How to grow currants and gooseberries

April 9, 2013 12:00 am

 

 

Choosing a site:

Currants and Gooseberries both prefer a sunny location but can tolerate part shade. The soil needs to be well drained and contain organic matter. It is ideal for the pH to range 5.5-7.0. This is the pH range of the Willamette Valley naturally. Since currants and gooseberries are hosts to White Pine Blister Rust, it is not wise to plant a currant or gooseberry if you have five-needled pines in your landscape.

 

Planting:

Amend the soil with compost. Space the gooseberries and red or white currants 3’-4’ apart in rows. Black currants are more vigorous so spacing them 4’-5’ apart would be wise. Rows can be 7’-10’ apart. Dig a hole large enough to fit the spread of roots. Add a well balanced slow release fertilizer to the fill soil. Press down on the soil around the plants to avoid air bubbles and water thoroughly. At planting time, prune all branches to a length of 4”-6”. This will stimulate new growth. Mulch around the plants before the summer arrives with 2” of compost, sawdust or other organic materials.

 

After Planting Care:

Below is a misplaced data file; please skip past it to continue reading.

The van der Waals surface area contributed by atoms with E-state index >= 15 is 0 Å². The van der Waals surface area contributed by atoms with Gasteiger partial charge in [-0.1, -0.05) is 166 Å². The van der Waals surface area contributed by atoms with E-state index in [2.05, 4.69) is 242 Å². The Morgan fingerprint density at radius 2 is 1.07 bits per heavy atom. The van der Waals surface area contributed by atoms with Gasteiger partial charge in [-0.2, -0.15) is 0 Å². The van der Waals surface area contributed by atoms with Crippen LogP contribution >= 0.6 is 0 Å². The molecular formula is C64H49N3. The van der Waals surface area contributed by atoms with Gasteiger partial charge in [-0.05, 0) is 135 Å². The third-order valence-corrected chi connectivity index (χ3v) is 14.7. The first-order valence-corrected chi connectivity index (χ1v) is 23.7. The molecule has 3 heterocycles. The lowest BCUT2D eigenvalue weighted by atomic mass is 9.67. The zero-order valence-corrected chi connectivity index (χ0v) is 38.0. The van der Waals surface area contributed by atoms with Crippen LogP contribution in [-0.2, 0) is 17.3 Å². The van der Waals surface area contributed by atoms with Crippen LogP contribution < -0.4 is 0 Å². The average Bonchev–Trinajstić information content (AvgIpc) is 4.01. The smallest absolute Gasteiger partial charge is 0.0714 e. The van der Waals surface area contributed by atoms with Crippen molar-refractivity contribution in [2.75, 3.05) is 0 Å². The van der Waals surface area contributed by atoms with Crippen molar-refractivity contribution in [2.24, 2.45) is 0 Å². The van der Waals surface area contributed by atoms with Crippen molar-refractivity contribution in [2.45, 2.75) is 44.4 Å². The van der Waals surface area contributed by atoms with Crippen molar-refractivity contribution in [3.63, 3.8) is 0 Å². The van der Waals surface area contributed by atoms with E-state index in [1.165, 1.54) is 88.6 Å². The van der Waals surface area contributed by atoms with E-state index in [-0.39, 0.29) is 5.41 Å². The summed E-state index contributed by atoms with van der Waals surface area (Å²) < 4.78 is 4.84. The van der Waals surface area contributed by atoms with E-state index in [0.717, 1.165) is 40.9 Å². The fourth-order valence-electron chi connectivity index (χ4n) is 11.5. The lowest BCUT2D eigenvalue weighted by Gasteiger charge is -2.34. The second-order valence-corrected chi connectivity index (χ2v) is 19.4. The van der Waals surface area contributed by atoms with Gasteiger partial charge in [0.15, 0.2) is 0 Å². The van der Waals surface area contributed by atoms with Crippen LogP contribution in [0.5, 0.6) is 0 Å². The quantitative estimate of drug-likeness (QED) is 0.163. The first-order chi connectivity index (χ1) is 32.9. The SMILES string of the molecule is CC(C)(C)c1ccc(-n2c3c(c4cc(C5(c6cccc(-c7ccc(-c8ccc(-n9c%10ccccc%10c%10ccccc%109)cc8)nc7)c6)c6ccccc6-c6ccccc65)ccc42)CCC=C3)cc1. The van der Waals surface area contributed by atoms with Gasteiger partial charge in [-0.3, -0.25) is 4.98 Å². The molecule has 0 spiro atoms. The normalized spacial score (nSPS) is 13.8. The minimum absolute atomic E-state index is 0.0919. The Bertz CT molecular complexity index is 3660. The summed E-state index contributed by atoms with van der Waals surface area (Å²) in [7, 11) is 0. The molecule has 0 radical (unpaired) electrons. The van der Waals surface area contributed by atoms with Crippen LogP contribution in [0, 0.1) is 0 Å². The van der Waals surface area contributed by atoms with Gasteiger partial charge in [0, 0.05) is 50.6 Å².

Remove all the blossoms the first year after planting. This will allow your plant to become more stable. Fertilizer should be applied each February and again in the late spring each year. Currants and gooseberries can also be trained as a fan shape on a trellis. This is attractive and will help with small spaces.

 

Pruning:

Pruning is best done in the winter months when the plants are dormant.

Red and White Currants and Gooseberries produce their fruit on 2-3 year old wood. Remove any stems that are older than 4 years old. Black Currants produce best on 1 year old wood. Strong 1 year old canes and 2-3 year old canes that have an abundance of strong 1 year old branches are the most productive. When you prune, keep a total of 10-12 canes per mature bush- about half should be 1 year old shoots. Make your pruning cuts close to the ground.

 

Harvest:

Pick black and white currants as well as gooseberries as an individual fruit. If you try to do this with the red currants, you will ruin the fruit. So it is best to pick these in clusters.